2: What is our recovery point objective?
Your recovery point objective (RPO) is the point at which you have backed up enough data to get back to business in case of an interruption. Once you know how much lost data is acceptable, you can decide whether you need to back up data daily, hourly, or at some other frequency.

You need this information to establish the correct frequency for your backups, so you don’t lose critical data in an incident. Without knowing your RPO, there could be an unacceptable gap between your last backup and the data loss.

3: What is our recovery time objective?
Your recovery time objective (RTO) is the amount of time it will take you to adequately recover data and systems to have your business up and running.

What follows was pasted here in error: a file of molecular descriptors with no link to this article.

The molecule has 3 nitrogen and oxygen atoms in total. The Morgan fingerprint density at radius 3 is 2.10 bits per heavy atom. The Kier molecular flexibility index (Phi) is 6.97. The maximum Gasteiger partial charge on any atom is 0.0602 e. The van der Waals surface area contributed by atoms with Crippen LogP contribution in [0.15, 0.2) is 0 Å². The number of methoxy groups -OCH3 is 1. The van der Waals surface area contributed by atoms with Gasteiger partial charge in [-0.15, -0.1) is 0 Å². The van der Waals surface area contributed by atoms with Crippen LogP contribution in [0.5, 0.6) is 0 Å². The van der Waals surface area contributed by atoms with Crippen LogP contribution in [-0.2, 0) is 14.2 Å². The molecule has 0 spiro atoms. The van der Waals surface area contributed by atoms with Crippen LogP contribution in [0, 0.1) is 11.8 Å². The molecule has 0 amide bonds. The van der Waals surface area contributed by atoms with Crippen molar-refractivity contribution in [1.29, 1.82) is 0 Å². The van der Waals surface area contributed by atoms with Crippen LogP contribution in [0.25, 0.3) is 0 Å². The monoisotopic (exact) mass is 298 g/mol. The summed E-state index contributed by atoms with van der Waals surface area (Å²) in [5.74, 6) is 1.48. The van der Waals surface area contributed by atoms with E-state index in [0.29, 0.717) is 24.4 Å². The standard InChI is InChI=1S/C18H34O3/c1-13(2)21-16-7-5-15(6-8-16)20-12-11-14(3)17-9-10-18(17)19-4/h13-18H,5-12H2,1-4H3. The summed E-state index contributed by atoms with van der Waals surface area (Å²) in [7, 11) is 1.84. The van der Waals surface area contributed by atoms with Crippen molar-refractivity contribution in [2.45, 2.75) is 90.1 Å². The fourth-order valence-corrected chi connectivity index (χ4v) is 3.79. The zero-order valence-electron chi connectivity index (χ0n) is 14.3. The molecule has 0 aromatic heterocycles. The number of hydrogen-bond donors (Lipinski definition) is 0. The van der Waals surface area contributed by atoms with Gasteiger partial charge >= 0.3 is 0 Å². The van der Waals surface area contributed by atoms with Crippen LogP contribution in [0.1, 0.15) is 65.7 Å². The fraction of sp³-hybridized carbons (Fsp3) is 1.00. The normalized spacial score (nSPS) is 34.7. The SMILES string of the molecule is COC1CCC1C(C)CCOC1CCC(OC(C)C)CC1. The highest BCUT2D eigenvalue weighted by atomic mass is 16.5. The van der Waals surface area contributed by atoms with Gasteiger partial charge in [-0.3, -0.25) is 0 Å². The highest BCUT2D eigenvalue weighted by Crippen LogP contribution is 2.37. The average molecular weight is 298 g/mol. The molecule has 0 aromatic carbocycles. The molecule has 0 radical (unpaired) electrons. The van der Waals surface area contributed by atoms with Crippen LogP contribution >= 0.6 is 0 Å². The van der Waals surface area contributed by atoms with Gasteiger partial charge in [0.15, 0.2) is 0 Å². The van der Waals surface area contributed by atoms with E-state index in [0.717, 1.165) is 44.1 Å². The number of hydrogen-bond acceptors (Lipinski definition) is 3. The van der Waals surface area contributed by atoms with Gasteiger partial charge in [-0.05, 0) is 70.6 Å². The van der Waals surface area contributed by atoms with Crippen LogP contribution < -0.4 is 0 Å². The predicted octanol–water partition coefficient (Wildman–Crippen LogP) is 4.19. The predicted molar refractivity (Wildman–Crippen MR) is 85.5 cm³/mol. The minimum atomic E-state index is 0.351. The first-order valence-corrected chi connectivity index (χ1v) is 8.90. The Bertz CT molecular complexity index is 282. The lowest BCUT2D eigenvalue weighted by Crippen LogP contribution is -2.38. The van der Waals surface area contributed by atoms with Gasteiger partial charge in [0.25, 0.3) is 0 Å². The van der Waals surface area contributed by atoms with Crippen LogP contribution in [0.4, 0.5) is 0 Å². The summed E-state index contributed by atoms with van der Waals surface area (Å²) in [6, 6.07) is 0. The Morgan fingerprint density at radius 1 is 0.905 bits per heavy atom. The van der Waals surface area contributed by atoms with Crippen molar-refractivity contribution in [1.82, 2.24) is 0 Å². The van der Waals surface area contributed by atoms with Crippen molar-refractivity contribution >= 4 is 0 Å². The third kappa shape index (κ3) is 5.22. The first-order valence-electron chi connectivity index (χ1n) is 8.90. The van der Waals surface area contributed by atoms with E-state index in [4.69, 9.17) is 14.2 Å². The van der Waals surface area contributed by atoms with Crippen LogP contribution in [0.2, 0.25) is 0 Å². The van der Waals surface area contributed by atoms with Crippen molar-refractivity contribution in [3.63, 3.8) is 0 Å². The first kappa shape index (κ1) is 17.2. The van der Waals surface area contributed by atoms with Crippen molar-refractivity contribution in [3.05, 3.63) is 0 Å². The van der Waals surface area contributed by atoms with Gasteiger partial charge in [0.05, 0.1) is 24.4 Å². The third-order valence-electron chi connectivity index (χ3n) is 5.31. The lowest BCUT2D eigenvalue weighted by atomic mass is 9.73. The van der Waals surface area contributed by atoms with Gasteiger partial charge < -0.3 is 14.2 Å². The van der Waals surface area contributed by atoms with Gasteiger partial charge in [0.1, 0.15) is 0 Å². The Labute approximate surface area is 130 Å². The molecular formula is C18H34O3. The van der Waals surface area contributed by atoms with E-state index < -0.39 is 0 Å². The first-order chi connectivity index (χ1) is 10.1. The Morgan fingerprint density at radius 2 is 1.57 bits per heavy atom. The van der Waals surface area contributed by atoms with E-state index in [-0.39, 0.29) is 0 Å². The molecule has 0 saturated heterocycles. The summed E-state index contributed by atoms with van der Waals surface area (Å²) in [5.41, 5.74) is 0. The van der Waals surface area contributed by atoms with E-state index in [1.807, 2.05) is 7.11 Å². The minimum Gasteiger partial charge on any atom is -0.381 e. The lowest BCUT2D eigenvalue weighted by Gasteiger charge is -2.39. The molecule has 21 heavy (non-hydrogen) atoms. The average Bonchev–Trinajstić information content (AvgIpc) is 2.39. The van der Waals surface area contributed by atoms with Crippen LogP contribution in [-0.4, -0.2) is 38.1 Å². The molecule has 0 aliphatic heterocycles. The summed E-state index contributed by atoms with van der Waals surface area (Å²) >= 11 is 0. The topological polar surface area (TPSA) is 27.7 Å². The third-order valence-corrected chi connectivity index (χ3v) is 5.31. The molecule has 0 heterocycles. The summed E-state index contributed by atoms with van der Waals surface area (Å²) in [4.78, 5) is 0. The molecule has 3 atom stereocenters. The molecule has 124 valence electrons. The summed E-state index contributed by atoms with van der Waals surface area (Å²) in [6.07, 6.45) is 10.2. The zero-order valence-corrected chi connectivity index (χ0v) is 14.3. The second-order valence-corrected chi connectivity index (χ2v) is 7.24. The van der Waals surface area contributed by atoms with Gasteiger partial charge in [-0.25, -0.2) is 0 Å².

Without the ability to meet recovery time objectives, your company can’t get back to business and may suffer from revenue loss. Most IT and data center outages cost organizations more than $100,000.2 Extended downtime can also impact your productivity, customer satisfaction, bottom line, and long-term business success.

4: Is there data that requires high availability?
Depending on your industry, type of work, and types of data, you may have data that you want available to always access–or as close to that as possible. Many organizations strive for 99.9999% availability—a goal that’s as close to perfect as many systems will get.

Your data protection plan will need to include redundancy safeguards as well as a limit or eliminate interruptions needed for backups. There are costs to achieving redundancy and high availability, so it doesn’t make financial sense for most organizations to designate all their data as high availability.

5: How long do we need to retain data?